Hull 0-0 Palace
Two trips to Yorkshire in four days yielded just one point for the Eagles, but it could have easily have been zero. Hull were guilty of missing several golden chances in the first half, opening the door for a potential smash and grab that was almost realised in injury time as Zaha and Bolasie both missed chances to send Palace back to the top of the Championship.
If missing great chances was a crime, Koren would be facing the death penalty today. He had already squandered three chances before he had the best chance of the game. Twenty five minutes/Hull chances had passed and the rub of the green deserted us, just like it did at Leeds. An unfortunate deflection sees the ball land at Koren's feet six yards from goal. Right in the middle. Zero pressure. No goalkeeper. Maybe he has been watching a lot of rugby since his move to Hull and he got confused about which sport he was playing as his shot was one that Jonny Wilkinson would have been proud of. Inexplicably he goes for power and smashes it at least another goal size clear of the crossbar.
On the sideline Steve Bruce was getting more and more irate with each chance that passed and I must say that I felt very sorry for him...
We were not chance-less in the first half. Bolasie forced Stockdale into a superb low stop and twice on the break we had great situations but failed to take advantage. Once Garvan opted to pass to Easter instead of letting fly from the edge and KG looked for Zaha instead of an unmarked Garvan. If he chose the right pass, Garvs would have had time to tie his boot laces before he took a shot on.
65% possession for Hull was the first half stat (yet somehow the game ended with 55% in Palace's favour). They absolutely battered us in the first forty-five and made us look very ordinary. Unfortunately there is a very simple reason for this. Jermaine, don't you dare call him pacey, Easter.
I will not player bash, so I will just describe Easter's performance as abject. He can't be match fit and this was a tough game to throw him into so judging would be very harsh.
It is abundantly clear to every Palace fan, although every other person in football appears to miss it, that Murray is the key to our attacking success. His 15 goals aside, it is the rest of his game that is integral to us averaging almost two goals a game. His endless engine, his strength, his movement, his aerial ability and his cleverness in possession make him the complete, if not old fashioned, centre forward. He is there to bring the rest of the team into play and does it with consummate ease. Easter was not capable of this kind of play last night. Note that I did not say 'is not capable'. I remember Watford at home last season (3 assists) so I know that he has it in him.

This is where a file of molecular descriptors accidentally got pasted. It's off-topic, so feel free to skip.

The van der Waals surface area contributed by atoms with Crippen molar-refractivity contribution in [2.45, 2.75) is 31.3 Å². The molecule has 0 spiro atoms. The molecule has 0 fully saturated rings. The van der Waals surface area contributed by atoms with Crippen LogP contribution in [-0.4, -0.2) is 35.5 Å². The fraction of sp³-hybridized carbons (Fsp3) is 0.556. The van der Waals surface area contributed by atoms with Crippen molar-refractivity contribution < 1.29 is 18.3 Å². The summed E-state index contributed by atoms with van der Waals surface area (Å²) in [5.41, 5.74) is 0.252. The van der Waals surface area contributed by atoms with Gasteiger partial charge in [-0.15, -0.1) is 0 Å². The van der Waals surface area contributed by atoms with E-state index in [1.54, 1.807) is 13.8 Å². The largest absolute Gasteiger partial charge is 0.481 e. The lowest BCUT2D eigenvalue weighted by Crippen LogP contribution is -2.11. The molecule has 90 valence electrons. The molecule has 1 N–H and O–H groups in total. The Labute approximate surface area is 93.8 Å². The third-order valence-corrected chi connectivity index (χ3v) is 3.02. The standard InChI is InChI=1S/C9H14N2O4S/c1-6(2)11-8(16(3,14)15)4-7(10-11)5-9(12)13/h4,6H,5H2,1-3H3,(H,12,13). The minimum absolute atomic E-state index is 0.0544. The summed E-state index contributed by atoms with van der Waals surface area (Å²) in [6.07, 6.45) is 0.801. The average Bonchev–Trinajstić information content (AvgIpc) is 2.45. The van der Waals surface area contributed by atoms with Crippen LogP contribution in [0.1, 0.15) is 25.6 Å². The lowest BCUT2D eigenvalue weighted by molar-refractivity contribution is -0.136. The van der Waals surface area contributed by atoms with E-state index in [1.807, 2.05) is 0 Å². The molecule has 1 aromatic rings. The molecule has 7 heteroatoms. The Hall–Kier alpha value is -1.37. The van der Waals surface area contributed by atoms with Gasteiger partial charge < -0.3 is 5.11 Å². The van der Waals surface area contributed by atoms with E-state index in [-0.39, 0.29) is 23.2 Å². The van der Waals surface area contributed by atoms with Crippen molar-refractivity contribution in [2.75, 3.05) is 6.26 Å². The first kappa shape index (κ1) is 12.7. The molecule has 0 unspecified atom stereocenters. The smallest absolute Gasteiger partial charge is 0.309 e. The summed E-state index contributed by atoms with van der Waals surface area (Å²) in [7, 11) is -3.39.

The reason Hull were able to run us over in the first half was because their midfield was able to concentrate all of their efforts on pressing high up the field as we never forced them to turn and face their own goal. When the ball heads towards Murray our midfield attacking trio are all prepared to expel the energy to get forward and support as they know that the ball will stick to Murray and that he will bring them into play. This means that the opposition midfield has to constantly run towards their own goal and this saps their energy and takes away the ability for them to constantly press high up the field.
Last night it was clear that McShane had Easter in his pocket so whenever the ball went forward the Hull midfield knew that they could hold a high line and not have to bust a gut to track back. To compound this, Zaha, Bolasie and Garvan gave up trying to support Easter by half way through the first period as they knew that it was a waste of their energy and that if they did gamble on Easter holding it up and he didn't, we would be left exposed in behind. Hull were allowed to dominate the first half, essentially, because of Easter's poor showing.
Starting Easter is, debatably, the first considerable mistake that Holloway has made since he has been in charge. Hopefully he learned a valuable lesson last night about Easter as a lone striker.
The introduction of Wilbraham on the hour completely changed the shape of the game and we started to come into it to the extent that we could have nicked all three points. He held the ball up, forced the Hull midfielders to defend for the first time and they tired quickly. This meant that we could get Wilf and Yala on the ball and the Hull chances dried up as they could no longer commit as many men forward as we now offered a threat to their goal.